Things come to a head — or, rather, a foot — at 6 p.m. with the learning and performance of a special group choreography “line dance” routine, after a short virtual welcome by D.C.’s Congressional Representative Eleanor Holmes Norton. Call 202-467-4600 or visit www.kennedy-center.org.
Cited as one of “50 Essential Summer Festivals” by the New York Times, the rescheduled 16th annual DC Jazz Festival jumpstarts fall as an online series of livestreams available to a truly global audience. The large and diverse music festival continues its tradition of showcasing many of the hottest names in the music genre, ranging from emerging homegrown artists to established international superstars.
Headlined by the Danilo Pérez Trio, Marc Cary, the Matthew Whitaker Quartet, Allyn Johnson and Sonic Sanctuary, and the String Queens, the lineup includes over 20 performances, highlighting local sensations ranging from jazzy-soul vocal powerhouses Cecily and Christie Dashiell, to the go-go pioneers in the Chuck Brown Band, to harmonica virtuoso and Stevie Wonder-collaborator Frédéric Yonnet, who will be accompanied by The Band With No Name. Also featured are singing bassist Ben Williams, pianist Dado Moroni, the Nasar Abadey Trio, Jack Kilby & the Front Line, Grammy-nominated singer-songwriter Baby Rose, rapper/singer Maimouna Youssef aka Mumu Fresh, Heart of the Ghost, experimental quintet ¡FIASCO!, Giveton Gelin Quartet, Allison Au Quartet, recording artist Heidi Martin, and alto-saxophonist Herb Scott. Performances will stream from neighborhoods across the city.
Meanwhile, five up-and-coming jazz bands from around the world will compete in the event’s annual DCJazzPrix Finals, with the winner receiving a $15,000 cash prize as well as performance opportunities at a future JazzFest and New York’s Tribeca Performing Arts Center — and determined in large part based on votes from the audience. Camilla George, DreamRoot, EJB Quartet, Reis-Demuth-Wiltgen, and Mike Casey will compete Sunday, Sept. 27, in a livestream from Union Stage at the Wharf. The festival runs from Thursday, Sept. 24, through Monday, Sept. 28. Free, but donations accepted to benefit the DC Jazz Festival Music Education Program. All concerts will stream from www.facebook.com/dcjazzfest and www.fans.live. Visit www.dcjazzfest.org.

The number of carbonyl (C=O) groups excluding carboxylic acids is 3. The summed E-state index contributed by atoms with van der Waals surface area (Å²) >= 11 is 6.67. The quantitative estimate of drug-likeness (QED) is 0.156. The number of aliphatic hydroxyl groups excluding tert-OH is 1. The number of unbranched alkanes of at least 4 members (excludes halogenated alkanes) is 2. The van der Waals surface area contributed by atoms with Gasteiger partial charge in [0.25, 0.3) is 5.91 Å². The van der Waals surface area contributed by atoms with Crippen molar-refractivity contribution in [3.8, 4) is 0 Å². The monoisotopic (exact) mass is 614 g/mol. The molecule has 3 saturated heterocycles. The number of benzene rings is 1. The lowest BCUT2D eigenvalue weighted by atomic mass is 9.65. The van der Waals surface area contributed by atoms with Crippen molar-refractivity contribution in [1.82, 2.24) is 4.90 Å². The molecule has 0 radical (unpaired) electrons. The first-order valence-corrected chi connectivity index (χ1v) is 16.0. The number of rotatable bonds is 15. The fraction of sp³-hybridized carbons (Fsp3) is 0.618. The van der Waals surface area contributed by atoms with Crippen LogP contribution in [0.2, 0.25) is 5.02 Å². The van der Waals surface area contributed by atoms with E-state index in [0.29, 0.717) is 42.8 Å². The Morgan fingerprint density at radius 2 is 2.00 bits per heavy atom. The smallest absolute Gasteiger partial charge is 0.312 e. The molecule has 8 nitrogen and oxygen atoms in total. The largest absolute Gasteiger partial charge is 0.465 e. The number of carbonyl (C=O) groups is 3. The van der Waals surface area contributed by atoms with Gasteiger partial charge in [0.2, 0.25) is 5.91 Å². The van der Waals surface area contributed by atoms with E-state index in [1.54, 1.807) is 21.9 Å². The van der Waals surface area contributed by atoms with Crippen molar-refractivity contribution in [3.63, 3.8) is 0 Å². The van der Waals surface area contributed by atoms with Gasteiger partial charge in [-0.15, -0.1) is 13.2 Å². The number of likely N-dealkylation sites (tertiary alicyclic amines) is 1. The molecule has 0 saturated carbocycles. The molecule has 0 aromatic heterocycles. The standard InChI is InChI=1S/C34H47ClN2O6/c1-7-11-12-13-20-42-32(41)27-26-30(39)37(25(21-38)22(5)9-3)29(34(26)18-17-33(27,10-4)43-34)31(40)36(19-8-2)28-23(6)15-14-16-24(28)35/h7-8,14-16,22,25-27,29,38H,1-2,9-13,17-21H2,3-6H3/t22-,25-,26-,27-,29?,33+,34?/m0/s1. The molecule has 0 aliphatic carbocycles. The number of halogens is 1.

Zoofari, the 35-year-old, culinary-focused fundraiser for Friends of the National Zoo, moves online for 2020 and shifts toward serving up food for thought rather than actual food. This year’s free, hour-long event will include an official panda cub update from a National Zoo director, success stories shared from the Smithsonian’s Conservation Biology Institute, the chance to see “awesome animal demos,” as well as some “surprise celebrity guests.” There’s also a silent auction featuring a bevy of animal-created paintings, travel packages, virtual backstage zoo experiences, and a restaurant gift card or two. But what of the culinary stars and attractions that once were Zoofari’s bread and butter? Well, the most prominent is Tim Ma (American Son, Laoban Dumplings), who will serve as the event’s host, dispensing “Culinary Tips & Tricks” in between all the news from furryville. There will also be a number of other chefs on hand, including Cathal Armstrong (Kaliwa, Hummingbird), Erik Bruner-Yang (Maketto, Spoken English), Amy Brandwein (Centrolina), Bobby Pradachith (Thip Khao), and Jerome Grant (Sweet Home Cafe, Jackie at Dacha Navy Yard).
Their participation is chiefly reserved for a set of pricey culinary VIP packages — and only available to gourmands willing to fork over some green. At $6,000, the Restaurateur Package includes a meal for up to 10 guests prepared by a participating chef off-site then delivered to your home along with wine pairings (plus a few Zoo-specific perks). At $10,000, the Chef’s Package features a meal for up to 10 prepared by a chef in your home, including wine and cocktail pairings (plus more Zoo perks).